Professor Niels Ole Finnemann, Associate Professor Per Jauert, Associate Professor Jakob Linaa Jensen and Assistant Professor Stine Lomborg from CFI participate in the research project Changing Borders: Mediatization and Cultural Citizenship [Danish Title: Offentlighedens nye grænseflader], running in the period 2008-2011. The project is directed by Professor Niels Ole Finnemann.
The project addresses how the use of the internet and mobile media changes the overall media matrix and the borderlines between private and public spheres, between political and cultural affairs, between local, national, and transnational publics, and between corporations, markets, and civic society. The aim of the project is to provide new insights on significant changes in the relations between public media spaces, and between private and public media spaces.
The project is financed by a grant from the National Research Council for Culture and Communication & the Universities of Aarhus and of Southern Denmark.
The aim of the project was to analyze the archiving and research problems and possibilities in connection with the collection of internet material from the producer and the integration of these in www.netarkivet.dk (the national internet archive, which is run by the Royal Library and the State and University library). The methodological considerations and the investigations of the project were based on DR as a producer and its website, www.dr.dk. The project was carried out in spring 2007 in collaboration with the State and University Library/www.netarkivet.dk and was supported by the research fund of the Ministry of Culture. From CFI Associate Professor Niels Brügger is participating in the project.
The two main and related objectives of the project were as follows: 1) Prioritise the field of media and communication theory, its histories and relevance, as an independent field of research within media and communication studies; 2) Contribute to the development of media and communication theories with particular emphasis on the newest media (Internet, digital newspaper/radio/TV, cell phoning, etc.) and the interaction of these with existing media, which will largely occur in light of and through systematic and critical readings of existing theories. The project was launched on January 1st 2003, and from 2003 through 2006 it was funded by the Danish Research Council for the Humanities. The project led to the publication of Medie- og kommunikationsleksikon [Encyclopedia of media and communication] (2009, eds. S. Kolstrup, G. Agger, P. Jauert & K. Schrøder). A number of scholars from CFI participated in the project.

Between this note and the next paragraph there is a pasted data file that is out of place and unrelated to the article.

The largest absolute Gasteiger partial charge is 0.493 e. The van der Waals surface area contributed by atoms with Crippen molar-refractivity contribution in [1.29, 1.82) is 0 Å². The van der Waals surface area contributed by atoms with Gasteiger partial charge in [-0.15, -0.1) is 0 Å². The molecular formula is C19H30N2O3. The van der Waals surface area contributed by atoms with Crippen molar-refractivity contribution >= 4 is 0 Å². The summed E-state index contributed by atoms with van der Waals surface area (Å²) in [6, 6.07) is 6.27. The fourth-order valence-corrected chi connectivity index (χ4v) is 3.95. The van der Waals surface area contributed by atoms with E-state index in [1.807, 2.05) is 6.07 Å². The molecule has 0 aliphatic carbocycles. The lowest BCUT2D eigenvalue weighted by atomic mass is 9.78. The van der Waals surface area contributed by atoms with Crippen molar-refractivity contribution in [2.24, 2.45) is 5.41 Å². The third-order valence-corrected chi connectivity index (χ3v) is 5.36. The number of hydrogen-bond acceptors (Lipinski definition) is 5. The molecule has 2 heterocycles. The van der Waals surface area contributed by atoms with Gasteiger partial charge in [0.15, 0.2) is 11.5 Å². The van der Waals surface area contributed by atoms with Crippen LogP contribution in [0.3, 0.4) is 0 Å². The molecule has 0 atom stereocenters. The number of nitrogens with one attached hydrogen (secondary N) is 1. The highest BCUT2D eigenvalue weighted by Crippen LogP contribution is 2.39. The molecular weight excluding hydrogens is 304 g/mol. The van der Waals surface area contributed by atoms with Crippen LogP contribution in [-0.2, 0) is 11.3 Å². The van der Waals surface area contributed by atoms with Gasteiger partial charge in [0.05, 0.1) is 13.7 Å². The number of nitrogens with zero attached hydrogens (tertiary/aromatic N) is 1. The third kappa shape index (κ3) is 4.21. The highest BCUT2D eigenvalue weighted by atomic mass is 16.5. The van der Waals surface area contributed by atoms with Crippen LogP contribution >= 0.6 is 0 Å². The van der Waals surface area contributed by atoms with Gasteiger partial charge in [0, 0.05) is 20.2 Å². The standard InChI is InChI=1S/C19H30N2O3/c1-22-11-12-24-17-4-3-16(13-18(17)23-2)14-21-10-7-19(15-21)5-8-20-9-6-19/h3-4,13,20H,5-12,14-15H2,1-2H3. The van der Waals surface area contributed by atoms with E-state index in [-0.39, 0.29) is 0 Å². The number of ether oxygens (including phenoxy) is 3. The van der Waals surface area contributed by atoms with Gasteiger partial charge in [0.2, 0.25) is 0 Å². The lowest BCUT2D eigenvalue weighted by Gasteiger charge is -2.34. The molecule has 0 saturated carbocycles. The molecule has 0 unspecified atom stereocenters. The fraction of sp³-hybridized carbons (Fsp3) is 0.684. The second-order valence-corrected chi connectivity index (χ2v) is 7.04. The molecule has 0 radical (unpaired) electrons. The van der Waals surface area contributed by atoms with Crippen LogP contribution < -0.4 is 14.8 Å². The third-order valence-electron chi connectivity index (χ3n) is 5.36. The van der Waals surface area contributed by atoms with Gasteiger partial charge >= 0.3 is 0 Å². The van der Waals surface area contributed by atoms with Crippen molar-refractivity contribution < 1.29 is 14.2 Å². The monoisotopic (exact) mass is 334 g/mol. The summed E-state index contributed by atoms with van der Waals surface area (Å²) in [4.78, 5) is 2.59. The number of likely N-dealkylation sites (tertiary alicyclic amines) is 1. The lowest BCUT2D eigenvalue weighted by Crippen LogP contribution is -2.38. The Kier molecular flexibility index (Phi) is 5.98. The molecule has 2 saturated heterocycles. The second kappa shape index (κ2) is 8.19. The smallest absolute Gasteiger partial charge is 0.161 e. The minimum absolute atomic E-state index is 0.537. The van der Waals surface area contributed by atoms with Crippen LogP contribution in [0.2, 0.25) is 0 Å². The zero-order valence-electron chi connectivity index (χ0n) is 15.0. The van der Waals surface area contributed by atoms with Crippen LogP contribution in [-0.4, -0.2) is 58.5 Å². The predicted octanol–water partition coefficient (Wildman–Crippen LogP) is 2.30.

The main objectives of the Action were to track the ways in which the development of the internet impacted upon the mass media. This general objective was broken down according to the nature of the media involved, since they have different relationship with the internet. For example, music requires very much less bandwidth than television. Accordingly, the work of the Action was conducted following several lines of enquiry of which CFI took part in the following: